To Reinebold, special teams isn’t just a throwaway phase of football that you can forget about. That side of the ball can often determine whether a team wins or loses, especially in the CFL. He was frustrated to hear San Francisco 49ers head coach Kyle Shanahan say that he doesn’t try to win the game on special teams, instead he only wants to make sure his team doesn’t lose it there.

“You put a little imagination into it, and you realize there are far more ways to score on special teams than there are on offence or defence. It’s an area where, even to this day, it’s kind of like that other phase that you really don’t spend a lot of time on.

“What we try to do is create an environment on the team where the players look at it as every bit as important as offence and defence.”

Reinebold could have his next great return man in Mario Alford, who has had multiple trips to the end zone early in his CFL career (Walter Tychnowicz/CFL.ca)

There’s no denying that the Als special teams unit struggled once kick-returner Mario Alford suffered a season-ending ankle injury in Week 7 of last season against the Lions.

The team moved on from Mickey Donovan during the off-season and they were able to land Reinebold, who is no stranger to Montreal, as a free agent from Hamilton in January.

This will be his second stint with the Als, as he previously served as the defensive coordinator for the team under Marc Trestman back in 2012.

“I fell in love with that city,” he said of Montreal. “In my mind, it’s the greatest city in North America. It has a passionate fanbase.

“It’s a great city, it has a great football tradition and I think what really excites me is being a part of – we say ‘Light up the Stadium’ – having that vibe in that stadium again. First of all, that’s a hard place to play. Second of all, when it’s really loud in there and it’s full, it’s as good an environment as you’ll have, ever.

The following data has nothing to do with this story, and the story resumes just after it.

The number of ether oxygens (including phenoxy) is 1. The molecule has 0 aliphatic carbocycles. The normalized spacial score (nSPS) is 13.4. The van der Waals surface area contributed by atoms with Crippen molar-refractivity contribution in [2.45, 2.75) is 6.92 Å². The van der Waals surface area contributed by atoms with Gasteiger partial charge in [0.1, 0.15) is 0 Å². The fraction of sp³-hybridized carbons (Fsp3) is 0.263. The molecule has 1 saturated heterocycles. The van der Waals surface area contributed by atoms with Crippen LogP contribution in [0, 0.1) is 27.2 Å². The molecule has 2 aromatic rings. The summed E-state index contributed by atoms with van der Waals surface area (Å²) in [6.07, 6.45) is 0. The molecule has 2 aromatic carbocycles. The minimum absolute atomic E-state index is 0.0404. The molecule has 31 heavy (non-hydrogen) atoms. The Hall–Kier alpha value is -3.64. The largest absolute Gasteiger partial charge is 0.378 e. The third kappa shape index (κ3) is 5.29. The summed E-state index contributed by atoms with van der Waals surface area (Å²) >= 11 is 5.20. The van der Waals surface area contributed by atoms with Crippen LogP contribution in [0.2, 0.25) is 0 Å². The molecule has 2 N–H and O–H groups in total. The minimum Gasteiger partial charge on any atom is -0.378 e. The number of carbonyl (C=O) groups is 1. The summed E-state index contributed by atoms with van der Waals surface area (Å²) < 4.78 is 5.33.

“When you fill up Percival Molson Stadium, that’s the best environment in CFL football, in my mind.”

With Alford back, a new coordinator at the helm and the players they have on the roster, the Als should be able to depend on their special teams unit to produce big plays with a little more regularity.

During Reinbold’s time with the Tiger-Cats, he benefitted from having great players like Brandon Banks and Frankie Williams, but he helped eight different returners score touchdowns.

Since 2019, Alford has found a way to bring back three punts for touchdowns in only eight regular season games and he added a kickoff return touchdown during the 2019 East Division Semi-Final against Edmonton. Assuming he stays healthy, the 29-year-old could be in for a big season.

“I’m excited to work with Mario Alford,” Reinebold said. “He’s a home run hitter. Every time that ball is in the air, he has a chance to make an amazing play. We need to get the other guys to buy in and understand that every time they punt it to us, every time they kick it to us, it’s maximum exposure for them. We’re going to make huge, game-changing plays. I’m telling you right now. You can put it on paper. I guarantee it.”